Last week I heard a short commentary by Jonah Lehrer on “Marketplace,” talking about the inclination to charitable giving. He noted some interesting things: imaging studies of reward-related areas in the human brain confirm that people get more pleasure out of giving money than they do from receiving an equivalent amount. But he also talked about a study by Paul Slovic, of the University of Oregon:
(Slovic) told undergraduates about a starving child named Rokia — she lived in a crumbling refugee camp in Africa. His students acted with impressive generosity. They saw her emaciated body and haunting brown eyes and they donated, on average, about $2.50 to Save the Children.
However, when a second group of students were provided with a list of statistics about starvation throughout Africa — like the fact that more than five million children are malnourished — the average donation was 50 percent lower.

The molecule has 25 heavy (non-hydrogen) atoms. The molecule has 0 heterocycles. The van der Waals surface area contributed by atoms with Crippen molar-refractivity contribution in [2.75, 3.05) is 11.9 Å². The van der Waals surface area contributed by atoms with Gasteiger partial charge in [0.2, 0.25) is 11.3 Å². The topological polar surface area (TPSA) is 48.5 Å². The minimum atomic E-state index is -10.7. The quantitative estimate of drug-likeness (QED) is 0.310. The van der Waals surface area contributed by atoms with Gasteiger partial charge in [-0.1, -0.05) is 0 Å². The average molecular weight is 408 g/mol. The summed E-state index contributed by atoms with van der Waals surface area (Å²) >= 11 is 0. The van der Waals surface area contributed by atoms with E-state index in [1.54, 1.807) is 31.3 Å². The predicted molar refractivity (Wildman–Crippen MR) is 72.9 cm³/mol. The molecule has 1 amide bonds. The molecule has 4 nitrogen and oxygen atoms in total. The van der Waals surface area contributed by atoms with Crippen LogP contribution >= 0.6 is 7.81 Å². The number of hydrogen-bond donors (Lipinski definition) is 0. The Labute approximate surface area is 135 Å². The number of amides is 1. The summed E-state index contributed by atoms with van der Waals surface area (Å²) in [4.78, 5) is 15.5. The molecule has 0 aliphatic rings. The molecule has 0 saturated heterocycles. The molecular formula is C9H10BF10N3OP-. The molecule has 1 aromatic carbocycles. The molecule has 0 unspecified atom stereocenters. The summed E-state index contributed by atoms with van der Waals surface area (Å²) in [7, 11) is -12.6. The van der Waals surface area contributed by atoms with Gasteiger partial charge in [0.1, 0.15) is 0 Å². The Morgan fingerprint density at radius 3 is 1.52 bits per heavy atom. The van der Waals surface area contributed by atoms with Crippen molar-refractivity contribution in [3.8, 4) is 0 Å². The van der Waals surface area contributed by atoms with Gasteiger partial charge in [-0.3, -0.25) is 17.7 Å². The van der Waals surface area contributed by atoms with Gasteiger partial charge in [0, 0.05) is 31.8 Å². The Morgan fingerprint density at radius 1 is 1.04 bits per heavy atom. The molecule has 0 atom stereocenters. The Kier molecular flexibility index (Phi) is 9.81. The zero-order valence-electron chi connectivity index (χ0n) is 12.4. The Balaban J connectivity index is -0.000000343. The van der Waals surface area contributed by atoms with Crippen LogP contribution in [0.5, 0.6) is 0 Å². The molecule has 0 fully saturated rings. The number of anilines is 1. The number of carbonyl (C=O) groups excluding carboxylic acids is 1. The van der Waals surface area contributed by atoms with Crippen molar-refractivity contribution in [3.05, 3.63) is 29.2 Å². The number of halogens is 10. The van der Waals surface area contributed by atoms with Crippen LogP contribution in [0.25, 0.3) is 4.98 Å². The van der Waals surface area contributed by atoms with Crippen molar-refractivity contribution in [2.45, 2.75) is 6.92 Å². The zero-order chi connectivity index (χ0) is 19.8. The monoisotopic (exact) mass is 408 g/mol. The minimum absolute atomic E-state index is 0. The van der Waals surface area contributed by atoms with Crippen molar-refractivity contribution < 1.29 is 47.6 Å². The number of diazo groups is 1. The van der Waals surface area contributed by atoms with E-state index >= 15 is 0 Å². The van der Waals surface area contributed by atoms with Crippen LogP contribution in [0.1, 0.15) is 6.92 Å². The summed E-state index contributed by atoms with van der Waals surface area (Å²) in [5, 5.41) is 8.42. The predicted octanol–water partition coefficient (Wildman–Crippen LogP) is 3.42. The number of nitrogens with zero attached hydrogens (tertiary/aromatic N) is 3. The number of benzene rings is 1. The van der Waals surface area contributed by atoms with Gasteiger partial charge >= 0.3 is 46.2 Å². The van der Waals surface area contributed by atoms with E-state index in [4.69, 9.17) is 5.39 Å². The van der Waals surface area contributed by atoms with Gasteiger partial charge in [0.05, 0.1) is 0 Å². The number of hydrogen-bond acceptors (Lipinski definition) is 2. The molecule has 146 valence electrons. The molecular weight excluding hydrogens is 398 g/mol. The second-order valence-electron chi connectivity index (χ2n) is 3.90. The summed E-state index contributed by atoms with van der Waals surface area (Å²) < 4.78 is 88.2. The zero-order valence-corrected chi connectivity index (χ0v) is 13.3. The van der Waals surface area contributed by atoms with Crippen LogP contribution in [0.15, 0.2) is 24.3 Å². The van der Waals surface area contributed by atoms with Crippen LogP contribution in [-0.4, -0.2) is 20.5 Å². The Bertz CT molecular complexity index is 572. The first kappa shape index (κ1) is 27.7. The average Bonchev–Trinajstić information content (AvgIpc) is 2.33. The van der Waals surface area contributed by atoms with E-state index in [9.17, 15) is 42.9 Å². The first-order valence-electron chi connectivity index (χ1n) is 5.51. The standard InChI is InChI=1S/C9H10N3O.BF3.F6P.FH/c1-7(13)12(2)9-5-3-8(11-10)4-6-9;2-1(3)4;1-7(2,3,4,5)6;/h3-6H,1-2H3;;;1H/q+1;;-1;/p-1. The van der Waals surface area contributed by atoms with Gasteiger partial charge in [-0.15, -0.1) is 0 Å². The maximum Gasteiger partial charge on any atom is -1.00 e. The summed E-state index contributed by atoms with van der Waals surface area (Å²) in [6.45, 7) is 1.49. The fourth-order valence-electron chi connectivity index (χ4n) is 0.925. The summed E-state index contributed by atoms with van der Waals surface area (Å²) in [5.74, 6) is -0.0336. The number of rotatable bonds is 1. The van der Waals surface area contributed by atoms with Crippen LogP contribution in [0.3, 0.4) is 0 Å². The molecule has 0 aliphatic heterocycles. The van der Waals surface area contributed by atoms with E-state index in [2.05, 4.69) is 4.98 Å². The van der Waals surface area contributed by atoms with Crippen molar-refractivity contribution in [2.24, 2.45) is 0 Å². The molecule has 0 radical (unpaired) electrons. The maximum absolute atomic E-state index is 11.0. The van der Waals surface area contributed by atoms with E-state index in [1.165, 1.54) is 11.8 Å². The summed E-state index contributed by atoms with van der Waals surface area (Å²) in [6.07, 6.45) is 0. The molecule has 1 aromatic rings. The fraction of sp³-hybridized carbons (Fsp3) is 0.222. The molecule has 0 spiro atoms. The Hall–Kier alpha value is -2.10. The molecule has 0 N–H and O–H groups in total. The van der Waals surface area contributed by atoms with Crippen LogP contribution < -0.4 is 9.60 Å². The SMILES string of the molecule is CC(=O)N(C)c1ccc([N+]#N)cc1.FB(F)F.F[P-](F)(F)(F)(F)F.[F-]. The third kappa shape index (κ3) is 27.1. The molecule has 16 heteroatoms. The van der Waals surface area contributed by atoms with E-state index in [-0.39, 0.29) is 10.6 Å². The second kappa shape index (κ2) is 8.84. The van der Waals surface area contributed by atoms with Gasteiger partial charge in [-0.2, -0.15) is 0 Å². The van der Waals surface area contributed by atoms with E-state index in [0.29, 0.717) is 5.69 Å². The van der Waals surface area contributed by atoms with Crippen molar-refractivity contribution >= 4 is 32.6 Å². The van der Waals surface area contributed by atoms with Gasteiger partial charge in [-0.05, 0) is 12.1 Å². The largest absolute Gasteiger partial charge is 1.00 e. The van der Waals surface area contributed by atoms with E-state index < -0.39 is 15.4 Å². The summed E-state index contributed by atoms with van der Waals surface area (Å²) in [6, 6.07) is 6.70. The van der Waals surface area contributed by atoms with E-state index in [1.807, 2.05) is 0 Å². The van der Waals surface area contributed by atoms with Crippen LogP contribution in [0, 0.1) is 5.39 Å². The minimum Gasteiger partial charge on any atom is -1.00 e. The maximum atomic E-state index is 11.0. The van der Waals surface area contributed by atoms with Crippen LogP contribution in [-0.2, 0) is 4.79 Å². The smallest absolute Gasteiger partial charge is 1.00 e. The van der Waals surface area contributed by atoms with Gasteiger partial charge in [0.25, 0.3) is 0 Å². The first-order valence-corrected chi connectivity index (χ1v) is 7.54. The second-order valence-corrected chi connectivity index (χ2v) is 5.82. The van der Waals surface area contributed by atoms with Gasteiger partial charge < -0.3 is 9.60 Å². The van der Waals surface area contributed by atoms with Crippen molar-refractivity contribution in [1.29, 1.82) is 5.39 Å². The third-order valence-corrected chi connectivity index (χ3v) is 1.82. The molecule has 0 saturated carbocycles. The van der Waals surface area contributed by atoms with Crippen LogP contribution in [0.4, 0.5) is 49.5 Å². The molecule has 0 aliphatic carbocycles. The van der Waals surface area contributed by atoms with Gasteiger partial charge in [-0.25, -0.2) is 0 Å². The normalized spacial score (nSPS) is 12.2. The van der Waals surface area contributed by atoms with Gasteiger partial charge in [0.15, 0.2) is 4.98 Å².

What gives? (Pardon the pun.) “The depressing statistics leave us cold, even when they are truly terrible,” Lehrer explains in his commentary, continuing “That’s because our emotions can’t comprehend suffering on such a massive scale. This is why we are riveted when one child falls down a well, but turn a blind eye to the millions of people who die every year for lack of clean water.” Several years ago, I saw a documentary about the AIDS crisis in Africa in which a doctor talked about how important it was for her to go to Africa and see what was happening firsthand. Statistics, she said, are “humans with the tears wiped off.” They don’t give the whole picture. And the picture they do create is sterile and actuarial, leaving everything to the imagination – but nothing for the imagination to work with. The numbers (and the humans behind them) all run together. Continue reading